Depart From the Sentencing Guidelines Range
The sentencing judge may impose any lawful sentence, whether within, above or below the guideline range, taking into account all of the factors referenced in these Guidelines, the Sentencing Best Practices of the court, and such other factors as evolving social science may suggest. To the extent that G.L. c. 211E, § 3(h) imposes a duty to memorialize such reasons in writing, such a mandate ought not to apply to these Advisory Guidelines, and the Commission has promulgated these Guidelines disclaiming any intent to require sentencing judges to set forth their reasons in writing. We acknowledge that Best Practices counsel that a sentencing rationale which is clearly explained benefits the parties, the victims, and the public.
A sentencing judge may also depart from the guidelines by imposing a sentence of incarceration where the guidelines prescribe intermediate sanctions only (green zone), or by imposing a sentence of intermediate sanctions where the guidelines prescribe incarceration only (red zone).
In imposing a sentence of incarceration that departs from the guidelines, the Not Less Than sentence shall automatically be set at two-thirds of the Not More Than sentence unless the judge determines that this would result in a parole term that is too long.
The Commission established non-exclusive aggravating and mitigating circumstances to guide the sentencing judge (see Figure 4). The presence of any such circumstance may warrant departure in the discretion of the sentencing judge. In determining mitigation or aggravation, the sentencing judge shall consider:
- any evidence received during the proceedings;
- any pre-sentence report, when the judge requests one; and
- any other information that the judge deems credible.
The sentencing judge is not required to conduct an evidentiary hearing in determining aggravating or mitigating factors.
Illustration 9: A 65 year old defendant has been convicted of Larceny ($10,000 to $50,000), a level 4 offense. The defendant has one prior conviction, incurred at age 18, for Involuntary Manslaughter (level 6), placing the defendant in criminal history category C (Serious Record). The grid cell which represents the intersection of level 4 and category C presumes incarceration and has a range of 6 to 30 months. Prior to the defendant’s conviction on the Larceny charge, full restitution to the victim was made.
Citing the age of the defendant’s prior criminal record and his act of restitution, the sentencing judge has decided to depart below the prescribed sentencing guidelines range and sentence the defendant to 60 days in the house of correction.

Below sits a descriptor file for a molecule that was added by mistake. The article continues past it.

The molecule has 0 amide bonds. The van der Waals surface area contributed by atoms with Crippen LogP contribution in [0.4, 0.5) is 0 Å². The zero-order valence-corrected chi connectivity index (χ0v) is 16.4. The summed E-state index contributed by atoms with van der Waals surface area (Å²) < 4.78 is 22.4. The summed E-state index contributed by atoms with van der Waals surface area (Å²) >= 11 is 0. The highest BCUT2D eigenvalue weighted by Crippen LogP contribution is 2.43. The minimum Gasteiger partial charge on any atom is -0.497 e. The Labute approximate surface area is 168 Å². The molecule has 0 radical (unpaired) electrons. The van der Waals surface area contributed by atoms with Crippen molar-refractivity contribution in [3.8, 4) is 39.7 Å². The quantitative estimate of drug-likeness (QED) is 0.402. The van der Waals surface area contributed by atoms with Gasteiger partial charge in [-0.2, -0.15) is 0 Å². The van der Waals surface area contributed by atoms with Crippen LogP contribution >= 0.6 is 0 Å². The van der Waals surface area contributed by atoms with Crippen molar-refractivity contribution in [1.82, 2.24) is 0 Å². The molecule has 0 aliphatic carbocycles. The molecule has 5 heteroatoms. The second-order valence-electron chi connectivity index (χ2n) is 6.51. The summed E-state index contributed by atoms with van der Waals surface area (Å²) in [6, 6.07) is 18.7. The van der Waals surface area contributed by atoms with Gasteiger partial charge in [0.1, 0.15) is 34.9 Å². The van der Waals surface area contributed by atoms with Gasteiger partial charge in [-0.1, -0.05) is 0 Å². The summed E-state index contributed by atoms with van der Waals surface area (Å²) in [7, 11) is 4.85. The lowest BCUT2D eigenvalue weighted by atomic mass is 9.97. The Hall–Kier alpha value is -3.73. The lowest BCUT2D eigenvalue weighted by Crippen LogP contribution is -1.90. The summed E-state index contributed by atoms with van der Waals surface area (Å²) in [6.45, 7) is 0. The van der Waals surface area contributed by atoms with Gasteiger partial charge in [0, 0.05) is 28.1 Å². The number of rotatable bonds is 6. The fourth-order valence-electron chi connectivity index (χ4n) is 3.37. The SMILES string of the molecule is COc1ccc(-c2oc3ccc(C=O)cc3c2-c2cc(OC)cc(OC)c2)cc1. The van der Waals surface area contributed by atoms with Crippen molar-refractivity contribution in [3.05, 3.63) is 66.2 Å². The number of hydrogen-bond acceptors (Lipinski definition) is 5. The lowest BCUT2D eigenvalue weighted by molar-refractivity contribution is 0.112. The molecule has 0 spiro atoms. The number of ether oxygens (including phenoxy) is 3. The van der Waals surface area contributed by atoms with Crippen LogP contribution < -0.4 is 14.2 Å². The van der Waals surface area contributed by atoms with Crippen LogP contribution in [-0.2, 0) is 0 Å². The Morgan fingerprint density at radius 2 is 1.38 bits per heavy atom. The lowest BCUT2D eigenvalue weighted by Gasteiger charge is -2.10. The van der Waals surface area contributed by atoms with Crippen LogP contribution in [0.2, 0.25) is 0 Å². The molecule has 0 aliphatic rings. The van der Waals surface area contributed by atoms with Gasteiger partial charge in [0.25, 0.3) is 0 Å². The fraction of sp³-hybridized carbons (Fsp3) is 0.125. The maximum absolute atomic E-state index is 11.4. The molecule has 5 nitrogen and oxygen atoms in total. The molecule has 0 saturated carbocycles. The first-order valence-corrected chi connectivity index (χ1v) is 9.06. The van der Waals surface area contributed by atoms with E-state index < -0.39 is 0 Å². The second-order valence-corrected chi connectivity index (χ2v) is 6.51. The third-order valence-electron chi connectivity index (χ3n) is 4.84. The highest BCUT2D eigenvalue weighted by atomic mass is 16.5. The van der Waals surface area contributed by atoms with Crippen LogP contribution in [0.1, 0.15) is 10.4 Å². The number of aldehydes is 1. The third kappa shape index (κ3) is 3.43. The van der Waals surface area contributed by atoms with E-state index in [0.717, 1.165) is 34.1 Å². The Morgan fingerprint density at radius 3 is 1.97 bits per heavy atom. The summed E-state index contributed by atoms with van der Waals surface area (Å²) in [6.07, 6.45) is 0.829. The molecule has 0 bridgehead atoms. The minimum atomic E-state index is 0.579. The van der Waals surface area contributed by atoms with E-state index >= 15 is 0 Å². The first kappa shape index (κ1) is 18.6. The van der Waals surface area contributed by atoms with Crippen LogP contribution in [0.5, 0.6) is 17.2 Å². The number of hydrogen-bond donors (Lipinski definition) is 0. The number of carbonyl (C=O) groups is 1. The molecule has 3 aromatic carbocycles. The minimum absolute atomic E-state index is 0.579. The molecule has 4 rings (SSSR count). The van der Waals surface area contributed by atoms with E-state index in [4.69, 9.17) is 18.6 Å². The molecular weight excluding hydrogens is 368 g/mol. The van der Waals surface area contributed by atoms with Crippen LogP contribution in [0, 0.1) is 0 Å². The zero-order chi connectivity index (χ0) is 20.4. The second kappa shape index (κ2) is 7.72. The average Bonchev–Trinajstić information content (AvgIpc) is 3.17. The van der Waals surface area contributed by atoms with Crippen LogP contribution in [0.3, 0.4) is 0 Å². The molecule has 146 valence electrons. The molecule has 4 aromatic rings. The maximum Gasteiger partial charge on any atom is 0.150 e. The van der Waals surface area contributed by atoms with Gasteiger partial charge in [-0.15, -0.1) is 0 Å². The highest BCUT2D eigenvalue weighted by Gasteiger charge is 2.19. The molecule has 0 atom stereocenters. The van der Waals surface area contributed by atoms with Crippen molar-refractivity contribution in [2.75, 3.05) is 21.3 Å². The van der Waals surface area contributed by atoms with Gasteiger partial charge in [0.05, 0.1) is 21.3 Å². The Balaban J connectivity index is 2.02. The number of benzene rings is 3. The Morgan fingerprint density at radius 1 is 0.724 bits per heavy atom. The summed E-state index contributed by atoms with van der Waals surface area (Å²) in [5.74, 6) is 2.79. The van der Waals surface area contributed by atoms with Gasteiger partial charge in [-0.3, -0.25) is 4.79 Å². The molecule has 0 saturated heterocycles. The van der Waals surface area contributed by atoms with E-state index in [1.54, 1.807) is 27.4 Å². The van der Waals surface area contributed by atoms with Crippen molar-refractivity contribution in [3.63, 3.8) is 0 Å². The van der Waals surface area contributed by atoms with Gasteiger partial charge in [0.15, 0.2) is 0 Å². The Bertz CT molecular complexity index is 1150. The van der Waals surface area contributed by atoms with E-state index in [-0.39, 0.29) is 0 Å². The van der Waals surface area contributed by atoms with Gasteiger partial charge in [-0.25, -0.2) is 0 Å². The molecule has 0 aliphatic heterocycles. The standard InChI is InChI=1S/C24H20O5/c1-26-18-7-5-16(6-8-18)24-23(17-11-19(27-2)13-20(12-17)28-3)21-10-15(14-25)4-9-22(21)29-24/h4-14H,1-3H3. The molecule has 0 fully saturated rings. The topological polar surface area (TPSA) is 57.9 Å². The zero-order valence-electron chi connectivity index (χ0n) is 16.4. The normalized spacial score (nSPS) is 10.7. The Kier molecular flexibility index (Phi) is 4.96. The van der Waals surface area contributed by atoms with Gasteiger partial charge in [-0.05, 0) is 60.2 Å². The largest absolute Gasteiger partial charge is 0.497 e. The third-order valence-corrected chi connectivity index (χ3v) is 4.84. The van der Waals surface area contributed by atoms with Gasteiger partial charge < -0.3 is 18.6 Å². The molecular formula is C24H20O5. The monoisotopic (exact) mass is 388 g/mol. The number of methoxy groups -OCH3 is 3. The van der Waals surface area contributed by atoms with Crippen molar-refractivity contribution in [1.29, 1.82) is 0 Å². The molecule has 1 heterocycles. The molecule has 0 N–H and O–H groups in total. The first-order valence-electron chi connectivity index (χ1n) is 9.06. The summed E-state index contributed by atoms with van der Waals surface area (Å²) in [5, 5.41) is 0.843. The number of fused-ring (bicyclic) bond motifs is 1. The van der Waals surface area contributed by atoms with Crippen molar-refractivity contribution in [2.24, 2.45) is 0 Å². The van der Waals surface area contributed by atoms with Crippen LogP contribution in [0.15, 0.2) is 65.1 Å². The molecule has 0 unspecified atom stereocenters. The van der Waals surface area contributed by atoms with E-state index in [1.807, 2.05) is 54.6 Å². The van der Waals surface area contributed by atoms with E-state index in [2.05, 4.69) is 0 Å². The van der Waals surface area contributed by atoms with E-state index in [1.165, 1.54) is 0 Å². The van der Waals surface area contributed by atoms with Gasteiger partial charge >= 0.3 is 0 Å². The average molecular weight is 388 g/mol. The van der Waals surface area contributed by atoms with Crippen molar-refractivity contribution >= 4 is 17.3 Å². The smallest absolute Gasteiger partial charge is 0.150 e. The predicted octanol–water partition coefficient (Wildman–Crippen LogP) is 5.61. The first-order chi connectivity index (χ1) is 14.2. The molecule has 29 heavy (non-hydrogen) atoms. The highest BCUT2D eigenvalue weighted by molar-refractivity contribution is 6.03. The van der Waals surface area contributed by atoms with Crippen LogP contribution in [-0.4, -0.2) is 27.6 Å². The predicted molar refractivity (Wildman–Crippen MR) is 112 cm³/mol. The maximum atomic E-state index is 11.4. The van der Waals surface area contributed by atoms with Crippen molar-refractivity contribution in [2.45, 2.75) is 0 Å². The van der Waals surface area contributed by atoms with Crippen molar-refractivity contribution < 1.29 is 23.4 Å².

Figure 4. Non-Exclusive List of Mitigating and Aggravating Factors
- The defendant was a minor participant in the criminal conduct.
- The defendant was suffering from a mental or physical condition that significantly reduced his culpability for the offense.
- The victim was an initiator, aggressor, or provoker of the offense.
- The sentence was imposed in accordance with a jointly agreed recommendation.
- The age of the defendant at the time of the offense.
- The defendant verifies current involvement in, or successful completion of, a substance abuse or other treatment program that began after the date of the offense.
- The defendant’s criminal history category overstates the seriousness of the defendant’s prior record.
- The defendant’s residence in a poor or minority area with deep police penetration causes overstatement of the seriousness of the criminal record.
- The defendant is determined to be the primary caretaker of a dependent child pursuant to G.L. c. 279, § 6B.
- The victim was especially vulnerable due to age or physical or mental disability.
- The victim was treated with particular cruelty.
- The defendant used position or status to facilitate commission of the offense, such as a position of trust, confidence, or fiduciary relationship.
- The defendant was a leader in the commission of an offense involving two or more criminal actors.
- The defendant committed the offense while on probation, on parole, or during escape.
- The defendant has committed repeated offenses against the same victim.
- The defendant’s criminal history category understates the seriousness of the defendant’s prior record.
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|Date published:||April 26, 2019|